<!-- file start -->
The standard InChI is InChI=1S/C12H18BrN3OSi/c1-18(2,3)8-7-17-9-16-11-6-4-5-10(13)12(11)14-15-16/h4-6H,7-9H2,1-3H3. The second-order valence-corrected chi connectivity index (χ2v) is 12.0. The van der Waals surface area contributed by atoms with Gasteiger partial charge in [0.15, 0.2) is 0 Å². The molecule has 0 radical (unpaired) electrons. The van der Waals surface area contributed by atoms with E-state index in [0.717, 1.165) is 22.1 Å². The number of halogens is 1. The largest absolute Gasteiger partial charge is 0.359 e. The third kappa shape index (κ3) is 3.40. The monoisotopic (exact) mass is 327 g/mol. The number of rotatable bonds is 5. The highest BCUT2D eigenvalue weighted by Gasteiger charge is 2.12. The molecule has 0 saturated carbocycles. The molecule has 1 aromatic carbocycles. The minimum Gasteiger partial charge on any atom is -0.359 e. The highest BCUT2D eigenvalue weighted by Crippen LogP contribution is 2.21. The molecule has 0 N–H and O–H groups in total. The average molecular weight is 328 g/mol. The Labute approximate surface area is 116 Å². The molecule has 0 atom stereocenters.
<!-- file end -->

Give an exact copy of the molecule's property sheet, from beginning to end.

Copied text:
The standard InChI is InChI=1S/C12H18BrN3OSi/c1-18(2,3)8-7-17-9-16-11-6-4-5-10(13)12(11)14-15-16/h4-6H,7-9H2,1-3H3. The second-order valence-corrected chi connectivity index (χ2v) is 12.0. The van der Waals surface area contributed by atoms with Gasteiger partial charge in [0.15, 0.2) is 0 Å². The molecule has 0 radical (unpaired) electrons. The van der Waals surface area contributed by atoms with E-state index in [0.717, 1.165) is 22.1 Å². The number of halogens is 1. The largest absolute Gasteiger partial charge is 0.359 e. The third kappa shape index (κ3) is 3.40. The monoisotopic (exact) mass is 327 g/mol. The number of rotatable bonds is 5. The highest BCUT2D eigenvalue weighted by Gasteiger charge is 2.12. The molecule has 0 saturated carbocycles. The molecule has 1 aromatic carbocycles. The minimum Gasteiger partial charge on any atom is -0.359 e. The highest BCUT2D eigenvalue weighted by Crippen LogP contribution is 2.21. The molecule has 0 N–H and O–H groups in total. The average molecular weight is 328 g/mol. The Labute approximate surface area is 116 Å². The molecule has 0 atom stereocenters.